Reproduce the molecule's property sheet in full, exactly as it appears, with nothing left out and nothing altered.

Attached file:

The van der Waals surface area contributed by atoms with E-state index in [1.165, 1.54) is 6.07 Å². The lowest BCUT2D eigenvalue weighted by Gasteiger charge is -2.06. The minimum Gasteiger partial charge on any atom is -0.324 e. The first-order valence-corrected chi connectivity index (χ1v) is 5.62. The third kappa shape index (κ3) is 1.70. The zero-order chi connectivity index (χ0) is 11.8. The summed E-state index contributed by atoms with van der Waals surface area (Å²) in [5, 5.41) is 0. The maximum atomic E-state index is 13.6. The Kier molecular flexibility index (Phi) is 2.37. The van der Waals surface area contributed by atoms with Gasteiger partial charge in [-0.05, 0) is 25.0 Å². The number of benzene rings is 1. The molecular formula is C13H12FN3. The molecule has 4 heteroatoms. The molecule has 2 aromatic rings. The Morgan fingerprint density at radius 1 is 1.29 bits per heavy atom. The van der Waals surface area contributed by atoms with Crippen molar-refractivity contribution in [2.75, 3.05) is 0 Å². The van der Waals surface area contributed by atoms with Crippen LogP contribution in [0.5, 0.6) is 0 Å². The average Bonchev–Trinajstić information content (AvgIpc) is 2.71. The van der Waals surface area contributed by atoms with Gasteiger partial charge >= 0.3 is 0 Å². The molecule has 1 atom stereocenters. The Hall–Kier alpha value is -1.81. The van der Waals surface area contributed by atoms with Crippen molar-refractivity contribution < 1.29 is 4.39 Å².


The van der Waals surface area contributed by atoms with E-state index in [1.165, 1.54) is 6.07 Å². The lowest BCUT2D eigenvalue weighted by Gasteiger charge is -2.06. The minimum Gasteiger partial charge on any atom is -0.324 e. The first-order valence-corrected chi connectivity index (χ1v) is 5.62. The third kappa shape index (κ3) is 1.70. The zero-order chi connectivity index (χ0) is 11.8. The summed E-state index contributed by atoms with van der Waals surface area (Å²) in [5, 5.41) is 0. The maximum atomic E-state index is 13.6. The Kier molecular flexibility index (Phi) is 2.37. The van der Waals surface area contributed by atoms with Gasteiger partial charge in [-0.05, 0) is 25.0 Å². The number of benzene rings is 1. The molecular formula is C13H12FN3. The molecule has 4 heteroatoms. The molecule has 2 aromatic rings. The Morgan fingerprint density at radius 1 is 1.29 bits per heavy atom. The van der Waals surface area contributed by atoms with Crippen molar-refractivity contribution in [2.75, 3.05) is 0 Å². The van der Waals surface area contributed by atoms with Crippen LogP contribution in [0.5, 0.6) is 0 Å². The average Bonchev–Trinajstić information content (AvgIpc) is 2.71. The van der Waals surface area contributed by atoms with Gasteiger partial charge >= 0.3 is 0 Å². The molecule has 1 atom stereocenters. The Hall–Kier alpha value is -1.81. The van der Waals surface area contributed by atoms with Crippen molar-refractivity contribution < 1.29 is 4.39 Å².